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Dandelion

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Dandelion Flower
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How to get the best out of the Malunggay
Moringa (Malungay) leaves compared to common foods
Values per 100gm. edible portion
Nutrient Moringa Leaves Other Foods
Vitamin A 6780 mcg Carrots: 1890 mcg
Vitamin C 220 mg Oranges: 30 mg
Calcium 440 mg Cow's milk: 120 mg
Potassium 259 mg Bananas: 88 mg
Protein 6.7 gm Cow's milk: 3.2 gm
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Mature Dandelion globe shaped flower. The wind distributes the seeds They look like helicopters in the wind.
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Hundreds of species of dandelion grow in the temperate regions of Europe, Asia, and North America. Dandelion is a hardy, variable perennial that can grow to a height of nearly 12 inches. Dandelions have deeply notched, toothy, spatula-like leaves that are shiny and hairless. Dandelion stems are capped by bright yellow flowers. The grooved leaves funnel the flow of rainfall into the root. Dandelion flowers are sensitive to light, so they open with the sun in the morning and close in the evening or during gloomy weather. The dark brown roots are fleshy and brittle and are filled with a white milky substance that is bitter and slightly odorous.
Helpful Informational Links
Dandelion Root Products
The leaves and roots of the dandelion, or the whole plant, are used fresh or dried in teas, capsules, or extracts.
Try the Dandelion Way
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Kalahari Bushmen have traditionally eaten hoodia stems to reduce their hunger and thirst during long hunts.
Alternative way to loose weight!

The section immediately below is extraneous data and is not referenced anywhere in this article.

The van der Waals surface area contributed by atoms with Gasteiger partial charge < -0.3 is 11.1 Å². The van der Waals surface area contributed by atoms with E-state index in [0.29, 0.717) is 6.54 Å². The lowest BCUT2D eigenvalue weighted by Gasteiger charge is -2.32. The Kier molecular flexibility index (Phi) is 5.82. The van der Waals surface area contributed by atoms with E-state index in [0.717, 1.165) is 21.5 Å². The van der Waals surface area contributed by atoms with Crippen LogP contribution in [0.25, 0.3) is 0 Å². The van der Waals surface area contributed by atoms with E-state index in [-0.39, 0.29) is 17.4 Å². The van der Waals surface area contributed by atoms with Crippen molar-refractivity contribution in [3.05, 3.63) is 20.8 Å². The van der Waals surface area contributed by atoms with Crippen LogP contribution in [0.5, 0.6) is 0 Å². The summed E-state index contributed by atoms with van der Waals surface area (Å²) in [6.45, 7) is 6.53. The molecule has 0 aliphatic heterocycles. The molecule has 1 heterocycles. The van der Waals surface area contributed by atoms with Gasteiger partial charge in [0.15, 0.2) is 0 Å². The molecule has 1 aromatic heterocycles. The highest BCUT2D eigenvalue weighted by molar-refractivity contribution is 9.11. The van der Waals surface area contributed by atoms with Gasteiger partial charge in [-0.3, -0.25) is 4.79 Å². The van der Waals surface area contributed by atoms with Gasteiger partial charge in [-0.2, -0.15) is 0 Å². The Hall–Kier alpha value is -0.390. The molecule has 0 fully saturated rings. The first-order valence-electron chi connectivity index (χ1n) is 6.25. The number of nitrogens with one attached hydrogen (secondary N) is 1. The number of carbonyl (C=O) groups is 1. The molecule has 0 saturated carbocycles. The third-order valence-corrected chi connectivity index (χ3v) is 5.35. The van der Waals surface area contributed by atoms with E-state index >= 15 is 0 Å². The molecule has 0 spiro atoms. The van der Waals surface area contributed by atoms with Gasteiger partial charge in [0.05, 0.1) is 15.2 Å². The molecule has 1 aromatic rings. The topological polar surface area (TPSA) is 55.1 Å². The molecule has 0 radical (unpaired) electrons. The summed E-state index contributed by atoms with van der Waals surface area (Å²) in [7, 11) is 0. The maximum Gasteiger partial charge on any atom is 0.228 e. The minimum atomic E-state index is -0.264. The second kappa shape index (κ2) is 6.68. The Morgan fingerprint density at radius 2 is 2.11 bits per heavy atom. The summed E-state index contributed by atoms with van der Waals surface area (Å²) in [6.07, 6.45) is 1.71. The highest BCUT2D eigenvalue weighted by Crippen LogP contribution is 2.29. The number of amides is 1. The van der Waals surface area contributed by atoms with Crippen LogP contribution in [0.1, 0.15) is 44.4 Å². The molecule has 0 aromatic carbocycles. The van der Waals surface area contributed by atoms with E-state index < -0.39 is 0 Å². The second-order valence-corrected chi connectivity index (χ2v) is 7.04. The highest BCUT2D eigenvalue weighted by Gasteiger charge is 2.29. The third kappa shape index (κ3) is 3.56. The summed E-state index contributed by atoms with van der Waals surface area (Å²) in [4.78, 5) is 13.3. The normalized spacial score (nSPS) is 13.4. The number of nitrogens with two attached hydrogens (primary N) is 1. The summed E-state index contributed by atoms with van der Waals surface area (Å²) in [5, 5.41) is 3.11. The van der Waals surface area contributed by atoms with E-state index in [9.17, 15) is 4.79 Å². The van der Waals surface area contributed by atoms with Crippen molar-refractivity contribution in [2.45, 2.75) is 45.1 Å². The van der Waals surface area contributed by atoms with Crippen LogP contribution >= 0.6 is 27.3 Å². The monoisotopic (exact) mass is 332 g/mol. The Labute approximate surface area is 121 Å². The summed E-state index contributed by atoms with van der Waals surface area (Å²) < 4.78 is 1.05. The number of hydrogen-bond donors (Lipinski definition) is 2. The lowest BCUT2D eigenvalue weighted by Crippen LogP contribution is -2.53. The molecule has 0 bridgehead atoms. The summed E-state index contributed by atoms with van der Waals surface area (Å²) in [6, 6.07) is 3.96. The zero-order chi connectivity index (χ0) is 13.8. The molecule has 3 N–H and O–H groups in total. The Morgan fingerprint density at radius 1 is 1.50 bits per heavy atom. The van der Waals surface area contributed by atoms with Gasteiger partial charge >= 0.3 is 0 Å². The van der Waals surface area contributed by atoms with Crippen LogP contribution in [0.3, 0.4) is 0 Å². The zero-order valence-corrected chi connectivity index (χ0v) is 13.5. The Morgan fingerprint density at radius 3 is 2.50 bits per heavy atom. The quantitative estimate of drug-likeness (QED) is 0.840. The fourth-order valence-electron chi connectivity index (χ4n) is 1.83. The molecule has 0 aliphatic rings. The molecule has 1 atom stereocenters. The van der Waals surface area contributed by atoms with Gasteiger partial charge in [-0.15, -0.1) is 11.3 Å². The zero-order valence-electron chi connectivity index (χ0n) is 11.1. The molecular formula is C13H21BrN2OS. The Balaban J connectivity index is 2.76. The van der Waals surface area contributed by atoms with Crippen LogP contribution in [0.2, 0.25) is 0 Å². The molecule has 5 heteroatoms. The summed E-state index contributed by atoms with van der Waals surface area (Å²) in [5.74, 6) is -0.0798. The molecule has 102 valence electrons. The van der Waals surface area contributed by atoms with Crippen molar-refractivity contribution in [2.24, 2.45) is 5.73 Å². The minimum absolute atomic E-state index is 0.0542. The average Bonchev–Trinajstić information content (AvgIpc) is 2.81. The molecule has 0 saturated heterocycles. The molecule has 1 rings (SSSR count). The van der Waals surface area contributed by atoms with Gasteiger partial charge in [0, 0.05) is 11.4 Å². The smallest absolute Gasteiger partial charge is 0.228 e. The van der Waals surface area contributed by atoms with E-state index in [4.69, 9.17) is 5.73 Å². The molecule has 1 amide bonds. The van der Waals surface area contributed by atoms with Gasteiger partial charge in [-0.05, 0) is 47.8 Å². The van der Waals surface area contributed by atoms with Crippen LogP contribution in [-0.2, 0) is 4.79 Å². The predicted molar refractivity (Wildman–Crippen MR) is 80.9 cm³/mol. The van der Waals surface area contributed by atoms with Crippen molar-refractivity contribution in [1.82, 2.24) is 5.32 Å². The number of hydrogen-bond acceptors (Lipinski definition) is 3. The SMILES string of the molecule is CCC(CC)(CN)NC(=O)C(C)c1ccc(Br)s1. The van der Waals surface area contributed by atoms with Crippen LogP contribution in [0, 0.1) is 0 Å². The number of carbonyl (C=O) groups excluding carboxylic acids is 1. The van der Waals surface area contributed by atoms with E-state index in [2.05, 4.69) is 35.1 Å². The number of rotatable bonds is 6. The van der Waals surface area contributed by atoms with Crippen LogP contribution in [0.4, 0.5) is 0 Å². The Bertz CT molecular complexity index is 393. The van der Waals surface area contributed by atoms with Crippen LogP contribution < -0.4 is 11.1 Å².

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Astragalus root is used to support and enhance the immune system. Astragalus has also been used for heart disease.
Herbal Alternative Health

Dandelion

The medicinal herb Dandelion as an alternative herbal remedy for liver diseases, kidney diseases - Dandelion greens are edible and a rich source of vitamin A.Common Names--lion's tooth, blowball

Latin Name--Taraxacum officinale Picture of Dandelion

What Dandelion Is Used For

  • Dandelion has been used in many traditional medical systems, including Native American and traditional Arabic medicine.
  • Historically, dandelion was most commonly used to treat liver diseases, kidney diseases, and spleen problems. Less commonly, dandelion was used to treat digestive problems and skin conditions.
  • Today, dandelion is used by some as a liver or kidney "tonic," as a diuretic, and for minor digestive problems.
  • Herbal remedy for liver and kidney deseases.

How Dandelion Is Used

  • Both the leaf and root are used for herbal remedies. The leaf helps with water weight gain. Women are especially prone to bloating due to water retention. Another benefit of dandelion is it doesn’t deplete the body of potassium like other diuretics do. The root is an excellent liver detoxifier. A clogged up liver is one of the main causes of weight gain, poor elimination, headaches, and a long list of other problems.
  • The leaves and roots of the dandelion, or the whole plant, are used fresh or dried in teas, capsules, or extracts. Dandelion leaves are used in salads or as a cooked green, and the flowers are used to make wine.

What the Science Says about Dandelion

There is no compelling scientific evidence for using dandelion as a treatment for any medical condition

Side Effects and Cautions about Dandelion

Dandelion use is generally considered safe. However, there have been rare reports of upset stomach and diarrhea, and some people are allergic to the plant. People with an inflamed or infected gallbladder, or blocked bile ducts, should avoid using dandelion. It is important to inform your health care providers about any herb or dietary supplement you are using, including dandelion. This helps to ensure safe and coordinated care.

Herbal Remedy Products with Dandelion as part of the ingredients

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  • Natural Moves™ : Herbal remedy helps maintain regularity and support healthy regular bowel movements.
    • Maintains normal bowel movements and bowel regularity
    • Supports the body’s process of regular toxin and waste removal
    • Addresses non-recurrent and non-persistent constipation
    • Acts as an effective liver tonic
    • Supports healthy peristaltic movement through the digestive tract